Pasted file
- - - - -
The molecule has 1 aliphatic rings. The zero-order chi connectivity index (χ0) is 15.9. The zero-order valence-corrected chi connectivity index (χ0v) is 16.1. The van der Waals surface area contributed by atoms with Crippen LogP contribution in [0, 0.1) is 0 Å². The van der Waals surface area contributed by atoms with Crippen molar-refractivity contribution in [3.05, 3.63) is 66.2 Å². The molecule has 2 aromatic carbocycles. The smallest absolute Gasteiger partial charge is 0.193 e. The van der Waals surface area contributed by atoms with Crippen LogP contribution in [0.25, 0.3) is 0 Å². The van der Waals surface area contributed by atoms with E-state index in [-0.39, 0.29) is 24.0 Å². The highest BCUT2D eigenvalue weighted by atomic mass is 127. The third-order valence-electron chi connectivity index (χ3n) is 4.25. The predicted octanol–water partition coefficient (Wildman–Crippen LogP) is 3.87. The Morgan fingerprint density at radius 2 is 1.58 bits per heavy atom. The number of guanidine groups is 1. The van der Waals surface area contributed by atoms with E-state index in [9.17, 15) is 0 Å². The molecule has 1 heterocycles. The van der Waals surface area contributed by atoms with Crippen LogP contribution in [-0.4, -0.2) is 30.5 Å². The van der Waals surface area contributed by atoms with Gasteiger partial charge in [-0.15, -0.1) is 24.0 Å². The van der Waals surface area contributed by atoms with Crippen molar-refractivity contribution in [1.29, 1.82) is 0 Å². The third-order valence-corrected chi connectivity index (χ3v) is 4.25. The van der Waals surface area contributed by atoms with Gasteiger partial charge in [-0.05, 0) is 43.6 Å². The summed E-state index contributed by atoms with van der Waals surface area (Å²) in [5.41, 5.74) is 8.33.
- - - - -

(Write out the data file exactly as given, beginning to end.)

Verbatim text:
The molecule has 1 aliphatic rings. The zero-order chi connectivity index (χ0) is 15.9. The zero-order valence-corrected chi connectivity index (χ0v) is 16.1. The van der Waals surface area contributed by atoms with Crippen LogP contribution in [0, 0.1) is 0 Å². The van der Waals surface area contributed by atoms with Crippen molar-refractivity contribution in [3.05, 3.63) is 66.2 Å². The molecule has 2 aromatic carbocycles. The smallest absolute Gasteiger partial charge is 0.193 e. The van der Waals surface area contributed by atoms with Crippen LogP contribution in [0.25, 0.3) is 0 Å². The van der Waals surface area contributed by atoms with E-state index in [-0.39, 0.29) is 24.0 Å². The highest BCUT2D eigenvalue weighted by atomic mass is 127. The third-order valence-electron chi connectivity index (χ3n) is 4.25. The predicted octanol–water partition coefficient (Wildman–Crippen LogP) is 3.87. The Morgan fingerprint density at radius 2 is 1.58 bits per heavy atom. The number of guanidine groups is 1. The van der Waals surface area contributed by atoms with E-state index in [9.17, 15) is 0 Å². The molecule has 1 heterocycles. The van der Waals surface area contributed by atoms with Crippen LogP contribution in [-0.4, -0.2) is 30.5 Å². The van der Waals surface area contributed by atoms with Gasteiger partial charge in [-0.15, -0.1) is 24.0 Å². The van der Waals surface area contributed by atoms with Crippen molar-refractivity contribution in [1.29, 1.82) is 0 Å². The third-order valence-corrected chi connectivity index (χ3v) is 4.25. The van der Waals surface area contributed by atoms with Gasteiger partial charge in [-0.05, 0) is 43.6 Å². The summed E-state index contributed by atoms with van der Waals surface area (Å²) in [5.41, 5.74) is 8.33.